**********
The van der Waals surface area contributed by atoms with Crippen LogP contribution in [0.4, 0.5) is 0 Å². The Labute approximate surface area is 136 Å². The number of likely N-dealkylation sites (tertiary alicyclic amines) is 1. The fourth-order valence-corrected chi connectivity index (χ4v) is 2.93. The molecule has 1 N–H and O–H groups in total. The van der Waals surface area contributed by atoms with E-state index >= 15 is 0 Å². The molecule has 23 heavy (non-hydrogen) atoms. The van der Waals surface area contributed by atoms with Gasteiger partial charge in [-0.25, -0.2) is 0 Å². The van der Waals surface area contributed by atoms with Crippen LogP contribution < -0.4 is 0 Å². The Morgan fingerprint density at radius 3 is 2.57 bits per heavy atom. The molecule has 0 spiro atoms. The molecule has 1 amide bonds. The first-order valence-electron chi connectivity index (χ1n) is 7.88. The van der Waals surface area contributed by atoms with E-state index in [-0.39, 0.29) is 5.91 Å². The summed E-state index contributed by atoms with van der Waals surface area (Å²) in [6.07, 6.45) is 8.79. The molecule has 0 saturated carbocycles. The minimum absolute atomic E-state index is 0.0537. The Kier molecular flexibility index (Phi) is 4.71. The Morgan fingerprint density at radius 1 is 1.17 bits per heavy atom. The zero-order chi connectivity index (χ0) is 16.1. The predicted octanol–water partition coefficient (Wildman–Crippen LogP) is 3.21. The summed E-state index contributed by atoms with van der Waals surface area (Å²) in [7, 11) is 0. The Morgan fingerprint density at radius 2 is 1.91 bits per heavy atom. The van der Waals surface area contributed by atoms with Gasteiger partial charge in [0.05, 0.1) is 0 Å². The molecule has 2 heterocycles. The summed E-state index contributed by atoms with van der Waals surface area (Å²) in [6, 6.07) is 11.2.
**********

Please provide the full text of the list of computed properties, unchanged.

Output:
The van der Waals surface area contributed by atoms with Crippen LogP contribution in [0.4, 0.5) is 0 Å². The Labute approximate surface area is 136 Å². The number of likely N-dealkylation sites (tertiary alicyclic amines) is 1. The fourth-order valence-corrected chi connectivity index (χ4v) is 2.93. The molecule has 1 N–H and O–H groups in total. The van der Waals surface area contributed by atoms with E-state index >= 15 is 0 Å². The molecule has 23 heavy (non-hydrogen) atoms. The van der Waals surface area contributed by atoms with Gasteiger partial charge in [-0.25, -0.2) is 0 Å². The van der Waals surface area contributed by atoms with Crippen LogP contribution < -0.4 is 0 Å². The Morgan fingerprint density at radius 3 is 2.57 bits per heavy atom. The molecule has 0 spiro atoms. The molecule has 1 amide bonds. The first-order valence-electron chi connectivity index (χ1n) is 7.88. The van der Waals surface area contributed by atoms with E-state index in [-0.39, 0.29) is 5.91 Å². The summed E-state index contributed by atoms with van der Waals surface area (Å²) in [6.07, 6.45) is 8.79. The molecule has 0 saturated carbocycles. The minimum absolute atomic E-state index is 0.0537. The Kier molecular flexibility index (Phi) is 4.71. The Morgan fingerprint density at radius 1 is 1.17 bits per heavy atom. The zero-order chi connectivity index (χ0) is 16.1. The predicted octanol–water partition coefficient (Wildman–Crippen LogP) is 3.21. The summed E-state index contributed by atoms with van der Waals surface area (Å²) in [7, 11) is 0. The Morgan fingerprint density at radius 2 is 1.91 bits per heavy atom. The van der Waals surface area contributed by atoms with Gasteiger partial charge in [0.05, 0.1) is 0 Å². The molecule has 2 heterocycles. The summed E-state index contributed by atoms with van der Waals surface area (Å²) in [6, 6.07) is 11.2.